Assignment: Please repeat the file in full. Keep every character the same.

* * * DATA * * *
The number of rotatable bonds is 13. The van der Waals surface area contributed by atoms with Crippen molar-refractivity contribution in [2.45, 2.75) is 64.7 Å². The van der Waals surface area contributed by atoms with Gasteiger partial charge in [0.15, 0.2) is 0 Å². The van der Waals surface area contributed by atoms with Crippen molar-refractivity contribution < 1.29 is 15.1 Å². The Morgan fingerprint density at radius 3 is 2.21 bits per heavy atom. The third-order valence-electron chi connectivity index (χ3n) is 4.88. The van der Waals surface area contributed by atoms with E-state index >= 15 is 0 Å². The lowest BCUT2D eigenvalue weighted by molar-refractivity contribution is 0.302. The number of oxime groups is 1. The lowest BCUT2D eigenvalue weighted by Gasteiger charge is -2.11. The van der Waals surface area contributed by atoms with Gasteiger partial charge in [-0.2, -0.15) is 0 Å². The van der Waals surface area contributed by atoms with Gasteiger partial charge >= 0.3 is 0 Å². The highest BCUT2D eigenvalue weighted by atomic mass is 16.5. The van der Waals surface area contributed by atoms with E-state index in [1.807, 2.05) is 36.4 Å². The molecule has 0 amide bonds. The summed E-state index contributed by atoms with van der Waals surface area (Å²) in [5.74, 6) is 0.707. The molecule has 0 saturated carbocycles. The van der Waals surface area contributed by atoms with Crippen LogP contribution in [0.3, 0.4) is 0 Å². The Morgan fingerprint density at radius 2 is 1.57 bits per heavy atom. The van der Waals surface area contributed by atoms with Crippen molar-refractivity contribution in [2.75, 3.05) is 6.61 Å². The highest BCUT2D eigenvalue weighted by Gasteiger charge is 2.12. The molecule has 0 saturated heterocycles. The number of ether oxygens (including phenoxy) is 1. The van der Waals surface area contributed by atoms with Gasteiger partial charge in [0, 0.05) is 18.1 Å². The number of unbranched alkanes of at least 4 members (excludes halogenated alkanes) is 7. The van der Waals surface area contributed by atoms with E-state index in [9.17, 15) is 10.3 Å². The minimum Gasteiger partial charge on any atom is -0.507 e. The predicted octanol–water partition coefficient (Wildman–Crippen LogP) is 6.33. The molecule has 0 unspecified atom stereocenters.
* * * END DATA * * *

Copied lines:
The number of rotatable bonds is 13. The van der Waals surface area contributed by atoms with Crippen molar-refractivity contribution in [2.45, 2.75) is 64.7 Å². The van der Waals surface area contributed by atoms with Gasteiger partial charge in [0.15, 0.2) is 0 Å². The van der Waals surface area contributed by atoms with Crippen molar-refractivity contribution < 1.29 is 15.1 Å². The Morgan fingerprint density at radius 3 is 2.21 bits per heavy atom. The third-order valence-electron chi connectivity index (χ3n) is 4.88. The van der Waals surface area contributed by atoms with E-state index >= 15 is 0 Å². The lowest BCUT2D eigenvalue weighted by molar-refractivity contribution is 0.302. The number of oxime groups is 1. The lowest BCUT2D eigenvalue weighted by Gasteiger charge is -2.11. The van der Waals surface area contributed by atoms with Gasteiger partial charge in [-0.2, -0.15) is 0 Å². The van der Waals surface area contributed by atoms with Gasteiger partial charge >= 0.3 is 0 Å². The highest BCUT2D eigenvalue weighted by atomic mass is 16.5. The van der Waals surface area contributed by atoms with E-state index in [1.807, 2.05) is 36.4 Å². The molecule has 0 amide bonds. The summed E-state index contributed by atoms with van der Waals surface area (Å²) in [5.74, 6) is 0.707. The molecule has 0 saturated carbocycles. The van der Waals surface area contributed by atoms with Crippen LogP contribution in [0.3, 0.4) is 0 Å². The Morgan fingerprint density at radius 2 is 1.57 bits per heavy atom. The van der Waals surface area contributed by atoms with Crippen molar-refractivity contribution in [2.75, 3.05) is 6.61 Å². The highest BCUT2D eigenvalue weighted by Gasteiger charge is 2.12. The molecule has 0 saturated heterocycles. The number of ether oxygens (including phenoxy) is 1. The van der Waals surface area contributed by atoms with Gasteiger partial charge in [0, 0.05) is 18.1 Å². The number of unbranched alkanes of at least 4 members (excludes halogenated alkanes) is 7. The van der Waals surface area contributed by atoms with E-state index in [9.17, 15) is 10.3 Å². The minimum Gasteiger partial charge on any atom is -0.507 e. The predicted octanol–water partition coefficient (Wildman–Crippen LogP) is 6.33. The molecule has 0 unspecified atom stereocenters.